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Patriots-Steelers Is Huge, but it's Biggest for Big Ben

For the sake of the Steelers and for his legacy, Ben Roethlisberger needs to improve on his 2-7 record vs. Tom Brady

Ben Roethlisberger admires Tom Brady, so much so that a No. 12 jersey hangs in Roethlisberger's home office. Now Big Ben needs to do something he's rarely done: beat Brady.

Sunday, the Patriots come to Pittsburgh with the AFC's top seed on the line. And a win would mean even more when it comes to Roethlisberger's standing as an all-time great QB. He has accomplished greatness in his 14 years: three Super Bowl appearances and two Lombardi trophies, an Offensive Rookie of the Year award, a passing yards title. But there are still a couple holes in his résumé. Roethlisberger has never been named league MVP, and he's never topped Brady when it counts. All three of his AFC title runs did not go through the Pats (Ben is 0-2 against them in the playoffs), and Roethlisberger has only beaten a Brady-led team once since 2005.

All of that could change. Right now, Roethlisberger is playing as well as any quarterback in football. Last week, he threw for 506 yards while Brady, in his 250th career game, had his worst performance in terms of adjusted yards per attempt (3.79) since 2009. In fact, since his five-interception "Maybe I don't have it anymore" debacle against the Jaguars, Roethlisberger has led the AFC in yards and touchdowns (only fellow 2004 draftee Philip Rivers has a better passer rating during that span). Big Ben will also have the advantage of a better supporting cast, with MVP caliber players at running back and receiver. Tom Brady, meanwhile, has a defense that ranks 30th in Football Outsiders' efficiency metric.

A win Sunday could lift Roethlisberger into MVP favorite territory, allow the Steelers to host a potential AFC title game, and boost his chances of joining Brady as the fourth three-time Super Bowl winning QB. And if he can't topple his New England nemesis now, when will he?

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NOW ON THE MMQB: Jonathan Jones highlights the Panthers' first-year defensive coordinator ... Albert Breer describesJerry Jones's long game ... Scot McCloughanexplains the risk/reward decisions that go into playing an injured Aaron Rogers ... and more

LATER TODAY: Andy Benoit guesses how Bill Belichick will defend Antonio Brown ... Tim Rohan talks to Brian Urlacher ... and more. Stay tuned.

WHAT YOU MAY HAVE MISSED: Jenny Vrentas chronicled a wild eight-day stretch for the Eagles ... Greg Bishop took a deeper look at a devastating week for injuries in the NFL ... Peter King discussedJohn Dorsey's most important job ... and more.​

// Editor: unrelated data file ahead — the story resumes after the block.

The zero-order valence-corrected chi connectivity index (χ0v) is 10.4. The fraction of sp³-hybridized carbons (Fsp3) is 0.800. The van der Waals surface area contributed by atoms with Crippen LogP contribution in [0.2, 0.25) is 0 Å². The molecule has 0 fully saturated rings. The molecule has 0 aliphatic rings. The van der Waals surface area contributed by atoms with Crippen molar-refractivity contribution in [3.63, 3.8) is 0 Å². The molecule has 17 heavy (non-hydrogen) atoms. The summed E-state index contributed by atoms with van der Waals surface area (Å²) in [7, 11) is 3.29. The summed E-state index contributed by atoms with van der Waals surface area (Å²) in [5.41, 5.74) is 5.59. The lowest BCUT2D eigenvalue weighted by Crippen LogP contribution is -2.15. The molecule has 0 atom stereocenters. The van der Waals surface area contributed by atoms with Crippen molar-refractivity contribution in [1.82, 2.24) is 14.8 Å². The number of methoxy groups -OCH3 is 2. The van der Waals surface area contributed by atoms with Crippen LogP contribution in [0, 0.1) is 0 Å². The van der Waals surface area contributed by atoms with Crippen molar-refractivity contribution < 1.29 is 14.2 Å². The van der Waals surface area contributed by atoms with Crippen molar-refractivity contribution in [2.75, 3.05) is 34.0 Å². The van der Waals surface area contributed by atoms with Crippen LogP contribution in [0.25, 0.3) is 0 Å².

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1. Broncos 25, Colts 13. Brock Osweiler came in for an injured Trevor Siemian and threw two touchdown passes, but it was the running game (213 total yards) that powered Denver to a second straight win.

2. How about that for the 2017 TNF finale? Don't worry, it will be back every year for the forseeable future, says Dan Graziano, who walks through the hypothetical negotiations around playing on Thursdays that could occur during the next round of CBA talks, and shows how they will likely end.

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3. Settle in for this terrific feature, described by the author as "A season-long look at high school football in 2017, through the lens of a coach, a quarterback, a school, and a run back to the state championship game." Bravo, Jesse Dougherty. 

4. Goodness. Interim Giants coach Steve Spagnuolo Monday: "Eli Manning is our quarterback. I don’t feel that changing." Interim GM Kevin Abrams Thursday: "I think we’d like all of [our] young guys to get a chance." So Davis Webbmight play after all


5. I'm going to give John Dorsey the benefit of the doubt. His line Thursday, "The guys who were here before, that system, they didn't get real players," drew fire online, seen as a slam on Sashi Brown (and his underlings who are still in the building) for picking the wrong players during his tenure. I see it more as an attack on Brown's general strategy of trading for future assets rather than current players. ​Either way, Cleveland's new GM seems unwilling to hold back, and ready to change things. "I'm going to do my darnedest to get Hue [Jackson] players," he said.

6. Here's a weird stat: if the Bills win Sunday (as they're favored to), it would be the fourth time in 12 years that the Dolphins have beaten the Patriots at home and then lost in Buffalo in consecutive weeks.

7. December is National Impaired Driving Prevention Month. Donté Stallworth​ opens up about his DUI manslaughter conviction in the hopes it will help prevent more people from becoming casualties of impaired driving—there have been 70,000 since 2009.

8. "There's a buzz around the 49ers," Ann Killion writes. "One that hasn't been there since Levi's opened in 2014." Sunday, Jimmy Garoppolo makes his home debut and begins to assert ownership of San Francisco's stadium.

9. Details are still few and far between, but UPMC hospital in Pittsburgh announced that Ryan Shazier "has started physical rehabilitation as part of his recovery process."

10. It's been overshadowed by Saturday's Chargers-Chiefs showdown and Sunday's Steelers-Patriots battle, but there's another huge game this weekend, possibly the biggest regular season game of the Russell Wilson era. A Rams victory in Seattle very well could signal a changing of the guard in the NFC West.

Have a story you think we should include in tomorrow’s Press Coverage?Let us know here.

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Steelers offensive coordinator Todd Haley coached with Bill Belichick for three seasons. Sunday, Haley has a chance to get revenge for all of the times Belichick screamed at him.

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